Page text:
EPA Awards 1.8 Million To Help Clean Up Pollution In Houston

I am pleased to announce that the Houston-Galveston Area Council (HGAC) and the Port of Houston Authority were selected to receive grants for $991,041 and $943,413, respectively, from the Diesel Emissions Reduction Act (DERA) to aid in diesel emissions reductions. HGAC and the Port of Houston are two of the four organizations in EPA region 6 to receive grants; together, these organizations will receive $3.1 million to reduce emissions and clean up our air. The other awardees in region 6 are the Railroad Research Foundation and the Leonardo Academy.

Credit- Port of Houston Authority

HGAC will use the grant to repower three marine vessels operating in the Houston-Galveston and Corpus Christi areas. Additionally, seven engines on tug boats and harbor crafts will be repowered with new, cleaner engine technology. The Port of Houston Authority has partnered with CMA CGM to use the funds to offset the costs of burning cleaner fuel when the ships are close to shore.

EDF is proud to have played an important role in helping the Houston region obtain this funding, and we applaud the efforts of our regional partners in making the effort to improve our economy, our health, and our environment.  Each year, diesel engines emit 7.3 million tons of smog-forming nitrogen oxides (NOx) and 333,000 tons of soot. This pollution is linked to thousands of premature deaths, hundreds of thousands of asthma attacks and millions of lost work days. Efforts such as these help Houston be a better place to live.

You can see a full list of awardees here.

This entry was posted in Air Pollution, Environmental Protection Agency, Ports. Bookmark the permalink. Both comments and trackbacks are currently closed.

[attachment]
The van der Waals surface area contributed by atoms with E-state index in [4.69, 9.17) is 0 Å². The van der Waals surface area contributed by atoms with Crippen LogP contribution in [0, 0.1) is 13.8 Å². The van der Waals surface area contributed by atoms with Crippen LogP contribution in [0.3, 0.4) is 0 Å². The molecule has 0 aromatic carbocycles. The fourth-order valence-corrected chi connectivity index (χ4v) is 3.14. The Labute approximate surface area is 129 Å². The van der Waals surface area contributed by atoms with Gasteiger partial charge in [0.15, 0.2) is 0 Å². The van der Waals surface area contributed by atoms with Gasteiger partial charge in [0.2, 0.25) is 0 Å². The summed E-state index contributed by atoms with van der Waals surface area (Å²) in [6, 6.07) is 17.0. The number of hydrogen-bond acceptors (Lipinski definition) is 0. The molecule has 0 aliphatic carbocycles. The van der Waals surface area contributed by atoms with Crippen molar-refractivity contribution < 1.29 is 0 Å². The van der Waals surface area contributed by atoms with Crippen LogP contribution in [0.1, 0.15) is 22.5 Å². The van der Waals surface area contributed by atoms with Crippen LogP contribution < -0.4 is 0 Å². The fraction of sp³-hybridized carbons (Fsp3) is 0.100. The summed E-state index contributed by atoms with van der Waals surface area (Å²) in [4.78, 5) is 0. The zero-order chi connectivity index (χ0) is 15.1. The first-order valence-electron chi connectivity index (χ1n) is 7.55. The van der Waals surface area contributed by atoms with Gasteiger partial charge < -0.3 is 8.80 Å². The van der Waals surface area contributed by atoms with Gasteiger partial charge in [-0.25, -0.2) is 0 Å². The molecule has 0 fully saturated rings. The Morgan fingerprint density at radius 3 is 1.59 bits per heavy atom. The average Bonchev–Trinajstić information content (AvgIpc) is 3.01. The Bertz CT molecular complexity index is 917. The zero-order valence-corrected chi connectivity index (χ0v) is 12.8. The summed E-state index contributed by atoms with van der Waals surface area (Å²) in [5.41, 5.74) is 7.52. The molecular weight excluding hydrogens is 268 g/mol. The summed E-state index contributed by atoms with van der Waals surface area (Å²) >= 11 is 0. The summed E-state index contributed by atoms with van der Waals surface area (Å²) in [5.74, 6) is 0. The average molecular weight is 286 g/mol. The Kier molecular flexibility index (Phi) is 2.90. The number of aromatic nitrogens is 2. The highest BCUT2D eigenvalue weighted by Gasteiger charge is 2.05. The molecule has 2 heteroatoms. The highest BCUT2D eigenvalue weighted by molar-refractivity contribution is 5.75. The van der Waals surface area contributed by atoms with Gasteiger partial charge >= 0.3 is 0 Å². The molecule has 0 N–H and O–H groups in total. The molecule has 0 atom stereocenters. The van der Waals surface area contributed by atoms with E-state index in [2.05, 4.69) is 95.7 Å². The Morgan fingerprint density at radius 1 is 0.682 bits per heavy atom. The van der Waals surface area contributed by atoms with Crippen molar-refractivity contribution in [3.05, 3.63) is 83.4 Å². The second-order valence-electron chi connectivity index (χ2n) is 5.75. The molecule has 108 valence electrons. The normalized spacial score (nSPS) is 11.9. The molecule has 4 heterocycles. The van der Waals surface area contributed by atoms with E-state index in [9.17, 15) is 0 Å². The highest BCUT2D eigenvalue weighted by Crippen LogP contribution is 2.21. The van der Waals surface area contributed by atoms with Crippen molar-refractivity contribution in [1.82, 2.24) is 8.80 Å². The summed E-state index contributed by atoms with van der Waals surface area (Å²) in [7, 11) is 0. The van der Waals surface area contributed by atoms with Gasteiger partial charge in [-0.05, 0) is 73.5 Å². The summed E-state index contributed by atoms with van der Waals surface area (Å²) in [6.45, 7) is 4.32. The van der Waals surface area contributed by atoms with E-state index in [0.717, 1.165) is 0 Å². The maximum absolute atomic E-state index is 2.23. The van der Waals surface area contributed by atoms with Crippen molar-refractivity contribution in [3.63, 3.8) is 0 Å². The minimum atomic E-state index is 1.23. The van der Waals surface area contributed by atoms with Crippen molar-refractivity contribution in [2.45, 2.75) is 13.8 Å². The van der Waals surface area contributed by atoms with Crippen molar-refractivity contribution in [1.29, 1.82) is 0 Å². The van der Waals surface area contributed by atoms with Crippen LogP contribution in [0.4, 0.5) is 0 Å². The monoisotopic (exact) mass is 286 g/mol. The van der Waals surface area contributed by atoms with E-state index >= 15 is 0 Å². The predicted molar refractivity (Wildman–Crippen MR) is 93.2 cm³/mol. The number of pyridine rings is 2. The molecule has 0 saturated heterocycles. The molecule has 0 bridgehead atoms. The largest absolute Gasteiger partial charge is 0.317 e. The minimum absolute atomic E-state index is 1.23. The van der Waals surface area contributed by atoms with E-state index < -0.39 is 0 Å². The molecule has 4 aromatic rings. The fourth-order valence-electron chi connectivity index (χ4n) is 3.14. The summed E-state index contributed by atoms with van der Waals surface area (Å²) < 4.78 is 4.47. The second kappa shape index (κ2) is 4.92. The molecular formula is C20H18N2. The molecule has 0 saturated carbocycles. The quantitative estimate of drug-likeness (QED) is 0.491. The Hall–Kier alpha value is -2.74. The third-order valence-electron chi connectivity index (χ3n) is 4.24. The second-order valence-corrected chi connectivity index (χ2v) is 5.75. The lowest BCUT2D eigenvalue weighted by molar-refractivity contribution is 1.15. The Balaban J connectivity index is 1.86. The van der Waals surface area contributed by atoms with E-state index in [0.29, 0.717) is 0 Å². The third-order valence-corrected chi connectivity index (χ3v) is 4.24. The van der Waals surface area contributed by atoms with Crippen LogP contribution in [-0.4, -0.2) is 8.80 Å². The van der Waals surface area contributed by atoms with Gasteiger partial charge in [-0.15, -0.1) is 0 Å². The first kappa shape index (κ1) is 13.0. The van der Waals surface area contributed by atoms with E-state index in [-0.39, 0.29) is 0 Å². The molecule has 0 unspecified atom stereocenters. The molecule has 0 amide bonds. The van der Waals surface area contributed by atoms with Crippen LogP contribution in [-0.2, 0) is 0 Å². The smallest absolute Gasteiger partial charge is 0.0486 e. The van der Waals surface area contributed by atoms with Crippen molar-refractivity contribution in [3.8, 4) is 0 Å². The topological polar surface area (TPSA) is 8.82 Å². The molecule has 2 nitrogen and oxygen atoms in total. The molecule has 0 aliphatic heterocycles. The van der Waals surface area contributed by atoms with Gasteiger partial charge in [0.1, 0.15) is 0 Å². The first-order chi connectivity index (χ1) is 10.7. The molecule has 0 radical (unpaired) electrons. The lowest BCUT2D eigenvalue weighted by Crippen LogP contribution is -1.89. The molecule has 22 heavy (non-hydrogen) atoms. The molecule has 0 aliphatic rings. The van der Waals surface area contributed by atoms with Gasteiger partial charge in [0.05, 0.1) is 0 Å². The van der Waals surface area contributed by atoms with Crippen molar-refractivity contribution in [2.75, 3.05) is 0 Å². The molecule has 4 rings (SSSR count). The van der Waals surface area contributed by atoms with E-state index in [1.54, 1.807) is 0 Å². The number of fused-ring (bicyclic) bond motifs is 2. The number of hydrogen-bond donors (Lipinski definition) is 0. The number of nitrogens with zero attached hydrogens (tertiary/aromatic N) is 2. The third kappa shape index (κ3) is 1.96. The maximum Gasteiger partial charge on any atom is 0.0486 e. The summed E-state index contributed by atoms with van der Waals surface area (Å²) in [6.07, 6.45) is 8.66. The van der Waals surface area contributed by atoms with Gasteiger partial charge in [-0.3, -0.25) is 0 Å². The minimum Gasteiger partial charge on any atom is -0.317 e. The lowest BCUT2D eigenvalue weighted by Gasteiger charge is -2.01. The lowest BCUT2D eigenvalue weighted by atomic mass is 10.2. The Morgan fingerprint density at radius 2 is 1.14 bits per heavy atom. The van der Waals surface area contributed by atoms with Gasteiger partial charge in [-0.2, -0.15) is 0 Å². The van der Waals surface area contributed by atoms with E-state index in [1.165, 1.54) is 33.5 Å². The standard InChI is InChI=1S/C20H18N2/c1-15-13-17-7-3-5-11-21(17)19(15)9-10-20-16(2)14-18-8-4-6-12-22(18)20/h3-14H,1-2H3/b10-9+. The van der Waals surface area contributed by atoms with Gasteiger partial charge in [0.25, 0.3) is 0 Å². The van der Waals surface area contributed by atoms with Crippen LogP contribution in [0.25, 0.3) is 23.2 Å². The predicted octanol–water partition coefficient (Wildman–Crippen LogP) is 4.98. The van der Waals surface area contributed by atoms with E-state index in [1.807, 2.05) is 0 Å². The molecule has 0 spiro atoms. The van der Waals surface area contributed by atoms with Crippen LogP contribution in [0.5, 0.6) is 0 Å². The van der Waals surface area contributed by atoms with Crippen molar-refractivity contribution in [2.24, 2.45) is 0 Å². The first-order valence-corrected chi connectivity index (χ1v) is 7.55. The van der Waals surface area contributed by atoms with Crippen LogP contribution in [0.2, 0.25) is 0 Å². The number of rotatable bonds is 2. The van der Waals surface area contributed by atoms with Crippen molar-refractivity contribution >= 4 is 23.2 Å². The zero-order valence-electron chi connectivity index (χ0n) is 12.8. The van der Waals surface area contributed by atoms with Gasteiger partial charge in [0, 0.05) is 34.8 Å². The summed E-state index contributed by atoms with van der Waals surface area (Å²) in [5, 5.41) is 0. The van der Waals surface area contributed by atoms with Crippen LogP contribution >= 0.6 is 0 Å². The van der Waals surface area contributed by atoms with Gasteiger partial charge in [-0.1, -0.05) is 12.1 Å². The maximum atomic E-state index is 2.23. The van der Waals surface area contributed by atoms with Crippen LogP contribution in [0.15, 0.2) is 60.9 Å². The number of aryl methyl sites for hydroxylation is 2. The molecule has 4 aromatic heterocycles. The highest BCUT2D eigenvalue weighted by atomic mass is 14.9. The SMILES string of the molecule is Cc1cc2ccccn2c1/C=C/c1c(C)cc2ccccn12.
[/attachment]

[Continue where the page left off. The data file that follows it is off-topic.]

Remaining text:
1. Michael
    Posted November 30, 2011 at 5:27 PM | Permalink

    As an asthmatic, I’m glad to hear about this. As a merchant mariner however, I have questions. You say:

    “The Port of Houston Authority has partnered with Maersk to use the funds to offset the costs of burning cleaner fuel when the ships are close to shore.”

    This is a step in the right direction, but it appears to be a very finite plan. With the price of diesel (that is what the Maersk ships will be burning as the cleaner option to their heavy fuel) being as high as it is, the funds will be exhausted in relatively short order. I have just recently moved to Houston, so I haven’t followed the Port’s efforts on this front, but hopefully they are considering a plan similar to what California has established. I ran my ship in and out of CA ports for four or five years, and the practice there is for vessels to run on only diesel when within 25 miles of port. I haven’t been there since 2008, but at the time I do not believe that practice was mandated by law, but apparently sufficient incentives were in place.

  2. Elena Craft, PhD Elena Craft
    Posted December 1, 2011 at 9:33 AM | Permalink

    Yes – good point that you make. The North American coastline was recently designated as an emission control area (ECA) by the International Maritime Organization (IMO). This means that all ships will have to burn lower sulfur fuel (1000 ppm) when they are within a certain distance from the coast starting in 2015. The money awarded to the Port of Houston Authority for the Maersk ship will help transition to the cleaner fuel in advance of the ECA standards taking effect. We will benefit from cleaner air faster this way! You can find out more about the ECA here: http://www.epa.gov/nonroad/marine/ci/420f10015.htm